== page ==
x PhoneArena is looking for new authors! To view all available positions, click here.
  • Home
  • News
  • How private data-hungry are your apps?

How private data-hungry are your apps?

Posted: , by Chris P.

Tags:

How private data-hungry are your apps?
Ever heard of an app called Clueful? It's a privacy monitoring and advisory app from security firm BitDefender that aims to clarify which apps may be taking advantage of you by having an unnecessary peek at your private data.

For roughly a year, BitDefender has been analyzing free apps on both the Play and iTunes stores through Clueful and has gone through over 500,000 apps before they decided to release their findings. Of course, not all of the apps that can leak your information will. Nevertheless, this particular bit won't be much of a solace to many, or so we suspect.

Speaking of findings, the report names Location Tracking as the most common intrusive activity that apps undertake, at 45.41% of all analyzed apps for iOS opposed to just 34.55% for Android. Next on the list are apps that snoop on your contact list, with 7.69% of Android apps able to take this liberty, as opposed to 18.92% for iOS.

About 6% of analyzed Android apps could leak your e-mail to third parties and nearly 9% have access to your phone number. Moreover, 15% of Android apps have access to your device ID. These 3 categories are among the more delicious to third-party ad networks, for they allow them to send you behaviorally targeted advertisements.

BitDefender's report does go the extra yard to note that not all apps have as sinister intents – some of them need to have access to, say, your location, in order to function properly. What the security company notes, however, is that a poorly implemented code can indirectly affect users via leaks of sensitive information. To that end, Apple, for example, no longer allows iOS apps to read your device's unique device number.

So should you be worried, especially with the rise of free apps as of late? Somewhat. The 'price' of a free app is that you become the product that ensures its existence via ads. As the aforementioned study found, most of us prefer to be subjected to annoying adverts rather than pay for content. Fortunately, both platforms have gone some distance in ensuring you're as informed as possible about what you're signing up for and exactly what you're disclosing to your apps in terms of private information.

source: BitDefender

8 Comments
  • Options
    Close




posted on 19 Jul 2013, 06:21 1

1. darthinvader (Posts: 63; Member since: 18 Sep 2012)


Edward Snowden would be so proud!! :P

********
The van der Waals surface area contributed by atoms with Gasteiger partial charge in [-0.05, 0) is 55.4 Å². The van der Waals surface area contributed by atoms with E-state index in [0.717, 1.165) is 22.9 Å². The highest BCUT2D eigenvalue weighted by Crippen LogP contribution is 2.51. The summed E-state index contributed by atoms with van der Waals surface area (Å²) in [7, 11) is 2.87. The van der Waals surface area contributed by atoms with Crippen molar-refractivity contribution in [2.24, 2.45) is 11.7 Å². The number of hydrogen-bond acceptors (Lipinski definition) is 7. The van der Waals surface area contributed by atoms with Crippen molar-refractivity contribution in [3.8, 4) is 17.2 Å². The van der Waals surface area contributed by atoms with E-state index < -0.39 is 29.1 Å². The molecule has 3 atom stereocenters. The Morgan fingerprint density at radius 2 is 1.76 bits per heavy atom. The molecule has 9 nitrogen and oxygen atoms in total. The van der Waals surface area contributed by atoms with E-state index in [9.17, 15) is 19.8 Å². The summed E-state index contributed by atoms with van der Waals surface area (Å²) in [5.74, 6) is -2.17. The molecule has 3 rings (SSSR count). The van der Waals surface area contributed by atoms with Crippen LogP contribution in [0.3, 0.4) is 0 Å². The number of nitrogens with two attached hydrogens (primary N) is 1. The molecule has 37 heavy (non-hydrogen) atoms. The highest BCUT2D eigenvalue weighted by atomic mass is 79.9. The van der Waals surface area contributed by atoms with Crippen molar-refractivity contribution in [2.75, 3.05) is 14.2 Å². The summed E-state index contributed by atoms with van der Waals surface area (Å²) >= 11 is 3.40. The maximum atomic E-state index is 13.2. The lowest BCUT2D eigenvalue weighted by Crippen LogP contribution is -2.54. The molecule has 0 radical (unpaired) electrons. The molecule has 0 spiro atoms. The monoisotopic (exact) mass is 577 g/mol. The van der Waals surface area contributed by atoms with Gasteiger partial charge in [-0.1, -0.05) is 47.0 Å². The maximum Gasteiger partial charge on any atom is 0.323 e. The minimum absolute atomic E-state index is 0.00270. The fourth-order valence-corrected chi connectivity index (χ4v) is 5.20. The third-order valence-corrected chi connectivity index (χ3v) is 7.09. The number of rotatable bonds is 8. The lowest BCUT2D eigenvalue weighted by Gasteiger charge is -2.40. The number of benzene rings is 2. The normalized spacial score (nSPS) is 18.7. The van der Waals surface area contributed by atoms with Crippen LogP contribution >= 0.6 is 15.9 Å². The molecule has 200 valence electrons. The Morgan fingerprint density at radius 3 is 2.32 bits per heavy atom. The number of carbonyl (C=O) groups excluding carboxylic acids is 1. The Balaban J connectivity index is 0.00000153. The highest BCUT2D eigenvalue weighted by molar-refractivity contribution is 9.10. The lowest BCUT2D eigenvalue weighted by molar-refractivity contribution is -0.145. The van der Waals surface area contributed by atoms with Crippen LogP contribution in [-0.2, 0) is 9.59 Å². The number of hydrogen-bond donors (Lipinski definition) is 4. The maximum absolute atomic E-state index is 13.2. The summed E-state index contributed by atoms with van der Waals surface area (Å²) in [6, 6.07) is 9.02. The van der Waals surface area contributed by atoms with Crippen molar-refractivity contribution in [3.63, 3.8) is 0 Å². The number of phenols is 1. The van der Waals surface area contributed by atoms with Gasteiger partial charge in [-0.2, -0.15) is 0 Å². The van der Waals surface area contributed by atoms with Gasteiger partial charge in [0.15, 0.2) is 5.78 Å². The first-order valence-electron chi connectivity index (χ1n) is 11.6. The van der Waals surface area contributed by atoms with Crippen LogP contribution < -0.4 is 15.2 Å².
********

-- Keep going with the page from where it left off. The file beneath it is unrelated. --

posted on 19 Jul 2013, 06:28 6

2. cameogt (Posts: 88; Member since: 18 Oct 2012)


out of 500,000apps

Location tracking
iOS - 227,050 apps
Android - 172,750 apps

Snooping your contact list
iOS - 94,600 apps
Android - 38,450 apps

could leak your email to 3rd party
Android - 30,000 apps

has access to your mobile number
Android - 45,000 apps

access your Device ID
Android - 75,000 apps

these numbers are disturbing. :/

posted on 19 Jul 2013, 08:07

3. Napalm_3nema (Posts: 1278; Member since: 14 Jun 2013)


And on Android, Google is getting and keeping 100% of that data 100% of the time. It's not just the apps on the Play Store you need to worry about, it's Google itself.

posted on 19 Jul 2013, 09:05 4

4. Jack58221 (Posts: 133; Member since: 23 Feb 2013)


and since both Microsoft and Apple are working to create their own databases to compete with Google and Apple has higher %s on all of the ones they listed for both, you think Apple is clean. I bet Apple is grabbing twice as much info and not letting it go.

posted on 19 Jul 2013, 09:21

5. Napalm_3nema (Posts: 1278; Member since: 14 Jun 2013)


Apple's primary business is not, nor will it ever be, advertising. That alone comforts me. Apple was also not started with CIA money, which also comforts me. Apple doesn't have access to every one of my messages or phone conversations. Apple hasn't been busted and investigated all over the world for regularly misusing or collecting through less than ethical means the data of its customers, and never for collecting data of non-customers. Say what you will, but your equivalency falls far short.

posted on 19 Jul 2013, 09:45 4

6. Reluctant_Human (Posts: 867; Member since: 28 Jun 2012)


That's being a little naive napalm. I guarantee your OS and phone carrier are collecting data on you. Apple's primary business is making money and customer data is a money maker. Don't believe me? Google it :)

posted on 19 Jul 2013, 21:44

8. Shatter (Posts: 2031; Member since: 29 May 2013)


If you root your android device you can block access to private data,

posted on 19 Jul 2013, 10:36 2

7. roscuthiii (Posts: 1873; Member since: 18 Jul 2010)


Uh... Can iOS apps not possibly leak your email to a 3rd party, have access to your phone number, or access to your device ID? Or are we not seeing a whole other set of numbers for comparison???

Want to comment? Please login or register.

Latest stories